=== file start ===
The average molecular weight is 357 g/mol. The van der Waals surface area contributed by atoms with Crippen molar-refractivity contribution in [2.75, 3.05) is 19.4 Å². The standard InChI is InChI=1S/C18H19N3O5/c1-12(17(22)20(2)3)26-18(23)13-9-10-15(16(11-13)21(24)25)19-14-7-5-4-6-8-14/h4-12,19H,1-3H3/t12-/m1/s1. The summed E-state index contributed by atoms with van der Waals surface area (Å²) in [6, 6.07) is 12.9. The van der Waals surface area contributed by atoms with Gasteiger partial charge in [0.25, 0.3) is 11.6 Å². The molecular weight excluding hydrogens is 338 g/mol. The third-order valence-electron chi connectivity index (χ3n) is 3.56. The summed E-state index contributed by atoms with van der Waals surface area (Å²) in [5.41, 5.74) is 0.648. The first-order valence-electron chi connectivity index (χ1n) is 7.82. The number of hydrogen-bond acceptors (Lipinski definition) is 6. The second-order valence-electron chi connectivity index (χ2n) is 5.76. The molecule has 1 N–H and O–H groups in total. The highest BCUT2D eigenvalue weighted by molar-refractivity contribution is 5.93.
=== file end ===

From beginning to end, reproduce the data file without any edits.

The average molecular weight is 357 g/mol. The van der Waals surface area contributed by atoms with Crippen molar-refractivity contribution in [2.75, 3.05) is 19.4 Å². The standard InChI is InChI=1S/C18H19N3O5/c1-12(17(22)20(2)3)26-18(23)13-9-10-15(16(11-13)21(24)25)19-14-7-5-4-6-8-14/h4-12,19H,1-3H3/t12-/m1/s1. The summed E-state index contributed by atoms with van der Waals surface area (Å²) in [6, 6.07) is 12.9. The van der Waals surface area contributed by atoms with Gasteiger partial charge in [0.25, 0.3) is 11.6 Å². The molecular weight excluding hydrogens is 338 g/mol. The third-order valence-electron chi connectivity index (χ3n) is 3.56. The summed E-state index contributed by atoms with van der Waals surface area (Å²) in [5.41, 5.74) is 0.648. The first-order valence-electron chi connectivity index (χ1n) is 7.82. The number of hydrogen-bond acceptors (Lipinski definition) is 6. The second-order valence-electron chi connectivity index (χ2n) is 5.76. The molecule has 1 N–H and O–H groups in total. The highest BCUT2D eigenvalue weighted by molar-refractivity contribution is 5.93.